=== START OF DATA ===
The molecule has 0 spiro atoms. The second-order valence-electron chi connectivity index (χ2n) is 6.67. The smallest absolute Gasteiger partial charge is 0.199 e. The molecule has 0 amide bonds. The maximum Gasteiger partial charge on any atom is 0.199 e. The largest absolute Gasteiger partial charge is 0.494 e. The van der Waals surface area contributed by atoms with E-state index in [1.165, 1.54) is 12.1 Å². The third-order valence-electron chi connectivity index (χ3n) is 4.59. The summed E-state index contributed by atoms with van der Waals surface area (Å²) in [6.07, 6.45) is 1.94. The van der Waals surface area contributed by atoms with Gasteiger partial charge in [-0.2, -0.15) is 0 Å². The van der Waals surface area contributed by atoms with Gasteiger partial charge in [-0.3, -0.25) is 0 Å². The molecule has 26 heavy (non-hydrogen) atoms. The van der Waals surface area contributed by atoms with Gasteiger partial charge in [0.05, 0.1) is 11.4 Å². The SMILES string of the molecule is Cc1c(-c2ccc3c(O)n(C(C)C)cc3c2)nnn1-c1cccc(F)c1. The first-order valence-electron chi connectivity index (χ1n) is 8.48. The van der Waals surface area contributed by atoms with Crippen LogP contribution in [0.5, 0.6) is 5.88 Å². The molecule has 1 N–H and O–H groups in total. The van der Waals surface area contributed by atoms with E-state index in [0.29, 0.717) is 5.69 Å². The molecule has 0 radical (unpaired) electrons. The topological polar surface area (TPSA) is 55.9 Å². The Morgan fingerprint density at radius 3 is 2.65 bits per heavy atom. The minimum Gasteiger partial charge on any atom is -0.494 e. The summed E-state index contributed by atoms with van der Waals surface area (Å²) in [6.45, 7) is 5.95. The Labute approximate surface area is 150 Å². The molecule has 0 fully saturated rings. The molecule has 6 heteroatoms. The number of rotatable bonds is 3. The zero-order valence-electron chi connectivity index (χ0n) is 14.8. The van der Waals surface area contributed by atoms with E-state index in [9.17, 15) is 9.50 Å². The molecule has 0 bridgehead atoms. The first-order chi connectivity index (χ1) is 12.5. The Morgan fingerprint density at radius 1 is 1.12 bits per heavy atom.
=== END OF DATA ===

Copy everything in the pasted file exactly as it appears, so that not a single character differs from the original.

The molecule has 0 spiro atoms. The second-order valence-electron chi connectivity index (χ2n) is 6.67. The smallest absolute Gasteiger partial charge is 0.199 e. The molecule has 0 amide bonds. The maximum Gasteiger partial charge on any atom is 0.199 e. The largest absolute Gasteiger partial charge is 0.494 e. The van der Waals surface area contributed by atoms with E-state index in [1.165, 1.54) is 12.1 Å². The third-order valence-electron chi connectivity index (χ3n) is 4.59. The summed E-state index contributed by atoms with van der Waals surface area (Å²) in [6.07, 6.45) is 1.94. The van der Waals surface area contributed by atoms with Gasteiger partial charge in [-0.2, -0.15) is 0 Å². The van der Waals surface area contributed by atoms with Gasteiger partial charge in [-0.3, -0.25) is 0 Å². The molecule has 26 heavy (non-hydrogen) atoms. The van der Waals surface area contributed by atoms with Gasteiger partial charge in [0.05, 0.1) is 11.4 Å². The SMILES string of the molecule is Cc1c(-c2ccc3c(O)n(C(C)C)cc3c2)nnn1-c1cccc(F)c1. The first-order valence-electron chi connectivity index (χ1n) is 8.48. The van der Waals surface area contributed by atoms with Crippen LogP contribution in [0.5, 0.6) is 5.88 Å². The molecule has 1 N–H and O–H groups in total. The van der Waals surface area contributed by atoms with E-state index in [0.29, 0.717) is 5.69 Å². The molecule has 0 radical (unpaired) electrons. The topological polar surface area (TPSA) is 55.9 Å². The Morgan fingerprint density at radius 3 is 2.65 bits per heavy atom. The minimum Gasteiger partial charge on any atom is -0.494 e. The summed E-state index contributed by atoms with van der Waals surface area (Å²) in [6.45, 7) is 5.95. The Labute approximate surface area is 150 Å². The molecule has 0 fully saturated rings. The molecule has 6 heteroatoms. The number of rotatable bonds is 3. The zero-order valence-electron chi connectivity index (χ0n) is 14.8. The van der Waals surface area contributed by atoms with E-state index in [9.17, 15) is 9.50 Å². The molecule has 0 bridgehead atoms. The first-order chi connectivity index (χ1) is 12.5. The Morgan fingerprint density at radius 1 is 1.12 bits per heavy atom.